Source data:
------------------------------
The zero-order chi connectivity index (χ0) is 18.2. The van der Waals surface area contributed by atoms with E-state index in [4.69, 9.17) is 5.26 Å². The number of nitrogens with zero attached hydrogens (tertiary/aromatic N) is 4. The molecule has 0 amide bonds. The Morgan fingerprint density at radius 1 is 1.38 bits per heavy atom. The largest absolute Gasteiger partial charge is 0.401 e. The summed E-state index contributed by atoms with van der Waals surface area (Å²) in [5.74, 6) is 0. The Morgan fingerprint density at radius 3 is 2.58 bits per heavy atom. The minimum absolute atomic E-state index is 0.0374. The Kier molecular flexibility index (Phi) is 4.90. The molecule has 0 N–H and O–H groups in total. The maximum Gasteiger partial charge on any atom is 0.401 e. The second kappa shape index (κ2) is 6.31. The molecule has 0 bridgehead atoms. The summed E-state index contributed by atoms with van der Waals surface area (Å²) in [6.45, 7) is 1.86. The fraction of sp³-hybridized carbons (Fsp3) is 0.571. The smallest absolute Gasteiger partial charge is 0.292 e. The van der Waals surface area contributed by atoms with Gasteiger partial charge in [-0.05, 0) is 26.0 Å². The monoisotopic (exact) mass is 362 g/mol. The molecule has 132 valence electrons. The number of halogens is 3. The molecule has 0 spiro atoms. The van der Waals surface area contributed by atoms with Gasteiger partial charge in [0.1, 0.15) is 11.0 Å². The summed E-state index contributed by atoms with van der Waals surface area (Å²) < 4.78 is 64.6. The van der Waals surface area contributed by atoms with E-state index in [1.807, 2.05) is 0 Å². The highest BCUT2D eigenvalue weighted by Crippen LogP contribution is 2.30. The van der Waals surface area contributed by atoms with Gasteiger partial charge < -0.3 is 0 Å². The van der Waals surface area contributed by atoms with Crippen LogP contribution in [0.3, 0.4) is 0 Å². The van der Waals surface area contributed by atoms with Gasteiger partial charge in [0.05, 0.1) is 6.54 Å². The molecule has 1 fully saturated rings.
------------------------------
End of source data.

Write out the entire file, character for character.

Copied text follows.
The zero-order chi connectivity index (χ0) is 18.2. The van der Waals surface area contributed by atoms with E-state index in [4.69, 9.17) is 5.26 Å². The number of nitrogens with zero attached hydrogens (tertiary/aromatic N) is 4. The molecule has 0 amide bonds. The Morgan fingerprint density at radius 1 is 1.38 bits per heavy atom. The largest absolute Gasteiger partial charge is 0.401 e. The summed E-state index contributed by atoms with van der Waals surface area (Å²) in [5.74, 6) is 0. The Morgan fingerprint density at radius 3 is 2.58 bits per heavy atom. The minimum absolute atomic E-state index is 0.0374. The Kier molecular flexibility index (Phi) is 4.90. The molecule has 0 N–H and O–H groups in total. The maximum Gasteiger partial charge on any atom is 0.401 e. The second kappa shape index (κ2) is 6.31. The molecule has 0 bridgehead atoms. The summed E-state index contributed by atoms with van der Waals surface area (Å²) in [6.45, 7) is 1.86. The fraction of sp³-hybridized carbons (Fsp3) is 0.571. The smallest absolute Gasteiger partial charge is 0.292 e. The van der Waals surface area contributed by atoms with Gasteiger partial charge in [-0.05, 0) is 26.0 Å². The monoisotopic (exact) mass is 362 g/mol. The molecule has 132 valence electrons. The number of halogens is 3. The molecule has 0 spiro atoms. The van der Waals surface area contributed by atoms with Gasteiger partial charge in [0.1, 0.15) is 11.0 Å². The summed E-state index contributed by atoms with van der Waals surface area (Å²) < 4.78 is 64.6. The van der Waals surface area contributed by atoms with E-state index in [1.807, 2.05) is 0 Å². The highest BCUT2D eigenvalue weighted by Crippen LogP contribution is 2.30. The van der Waals surface area contributed by atoms with Gasteiger partial charge < -0.3 is 0 Å². The van der Waals surface area contributed by atoms with Crippen LogP contribution in [0.3, 0.4) is 0 Å². The van der Waals surface area contributed by atoms with Gasteiger partial charge in [0.05, 0.1) is 6.54 Å². The molecule has 1 fully saturated rings.